By Erik Nikander
The company’s staging is dynamic and vivacious, and the unconventional seating arrangements give audience members the chance to place themselves in the center of the action.
The Miraculous Journey of Edward Tulane, an original adaptation of Kate DiCamillo’s children’s book, written and directed by Alexander Huh. Staged by the Arlekin Players at 368 Hillside Avenue, Needham, MA, through March 3.
Something undeniably comforting happens after you take off your shoes. Maybe because it’s something you do when you get home, ready to unwind from a long day — when the outside world can no longer get to you. Whatever the reason, when I took off my shoes (as requested) and stepped into the seating area of the Arlekin Players Theatre, I felt at ease. At home. In lieu of traditional seats, the sunny yellow floor was covered with small white beds, the outer wall flanked with higher benches. As I settled onto my bench, kids scampered about, many in their pajamas. The atmosphere was set: time to relax and enjoy a bedtime story. The Miraculous Journey of Edward Tulane is a engrossing yarn indeed — though it may not inspire wholly peaceful dreams.
Based on a children’s book by Kate DiCamillo, Edward Tulane is the story of a china rabbit who is passed from owner to owner in a journey that takes him across oceans and into new lands. Arlekin’s original adaptation of the book, directed by Alexander Huh, is a remarkable feat because it compresses the narrative’s epic quest into a show that lasts just under 90 minutes, a short and sweet presentation. The company’s staging is dynamic and vivacious, and the unconventional seating arrangements give audience members the chance to place themselves in the center of the action. The company embraces straightforward storytelling strategies, making for an immersive production.
Nearly everyone in the cast pulls double duty, playing more than one of the strange characters encountered by Edward (including a hobo and his dog, a chef who talks in pure gibberish, and a pair of dolls who watch over a toy store). The acting aims to be larger than life, clear and accentuated enough for the younger audience members to latch on to without being silly enough to put off their parents (and me). Julia Shikh is at once commanding and tender as the Grandmother, and Olga Sokolova gives an endearing and heartbreaking performance, albeit brief, as Sarah Ruth. There are so many strong performances here it is difficult give all the actors the credit they deserve; this is one of the happiest problems an ensemble production can present a critic.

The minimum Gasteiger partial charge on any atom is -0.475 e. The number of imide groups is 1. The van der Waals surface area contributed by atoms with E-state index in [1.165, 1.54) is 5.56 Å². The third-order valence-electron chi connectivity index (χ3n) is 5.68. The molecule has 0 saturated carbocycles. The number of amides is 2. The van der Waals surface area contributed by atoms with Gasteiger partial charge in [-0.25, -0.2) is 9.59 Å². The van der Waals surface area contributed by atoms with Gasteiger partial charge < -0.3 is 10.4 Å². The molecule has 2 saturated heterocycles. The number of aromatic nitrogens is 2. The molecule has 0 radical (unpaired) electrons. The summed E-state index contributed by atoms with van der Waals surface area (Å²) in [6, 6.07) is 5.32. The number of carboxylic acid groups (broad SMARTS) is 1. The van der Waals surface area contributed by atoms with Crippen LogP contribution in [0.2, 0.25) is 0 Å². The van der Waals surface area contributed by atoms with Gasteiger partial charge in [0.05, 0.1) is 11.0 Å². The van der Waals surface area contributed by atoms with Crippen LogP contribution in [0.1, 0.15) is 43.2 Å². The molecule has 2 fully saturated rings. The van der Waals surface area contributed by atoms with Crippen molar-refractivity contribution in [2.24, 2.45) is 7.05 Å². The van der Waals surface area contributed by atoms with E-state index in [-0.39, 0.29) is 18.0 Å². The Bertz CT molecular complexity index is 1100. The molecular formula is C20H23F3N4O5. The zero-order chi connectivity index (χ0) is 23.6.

Of course, that’s not to say the show is flawless. In fact, its biggest stumbling block is Edward Tulane himself, played by Eric Andrews. The principal problem is that the production’s approach to the character is, on a visual level, downright terrifying. A towering, statuesque figure dressed in black formal wear — apart from a pair of bright white gloves — he wears an immobile, expressionless black mask with glittering silver eyes. As bunnies go, this one is less Peter Cottontail and more like Frank from Donnie Darko, or perhaps the unsettling characters in David Lynch’s Rabbits short films. To be fair, the kids in the audience didn’t seem to mind the stony-faced creature all that much. But did Huh and costume designer Nastya Bugaeva grasp how austere and nightmarish their vision of Edward is?
Andrews takes his hellish mask off from time to time during the production, and the figure becomes much less intimidating. Unfortunately, regardless of the regrettable costuming, Andrews’s performance as the wayward rabbit feels out of step with the rest of the goings-on. The actor’s flat delivery doesn’t evoke the creature’s loneliness, yearnings, and his growing desire to love and be loved. Andrews’ repressed approach to his role makes for a puzzling contrast with the bright, children’s-theatre enthusiasm proffered by the rest of the cast. Perhaps this is a conscious directorial choice, but to what end? The result is that Edward, the show’s protagonist, doesn’t come off as a compelling or accessible character.
This weakness is a shame because the rest of the production is rollicking and fun. Whether using an outstretched blue sheet as the rippling surface of the ocean, burying Edward in a pile of flying trash bags, or using layers of a costume to portray the night sky, the production’s inventiveness is continually engaging. Even though much of the production is in Russian, (with snippets in English to keep monolingual audience members like me from losing the thread of the plot), the clarity of the acting makes it easy to understand what is going on. At times it might have been preferable for Arlekin to offer some sort of audio translation device, as they had for Dead Man’s Diary — but that system may not have been comfortable for children.
It might not reach the theatrical heights of Arlekin’s other recent productions, but Edward Tulane contains surprises around every corner. The kids who had been running around the theater with abandon before the show began sat quietly once the proceedings began, taking everything in, which by itself speaks volumes about the show’s quality. Parents with kids who are prone to nightmares should be cautious, given that there are visuals here that may be disturbing. Still, for those who are unfazed by things that go bump in the night, The Miraculous Journey of Edward Tulane, despite its limitations, will captivate.
Erik Nikander is a critic, playwright, and filmmaker based in the New England area. His film criticism can be read on Medium and his video reviews on a variety of topics can be viewed on Youtube at EWN Reviews.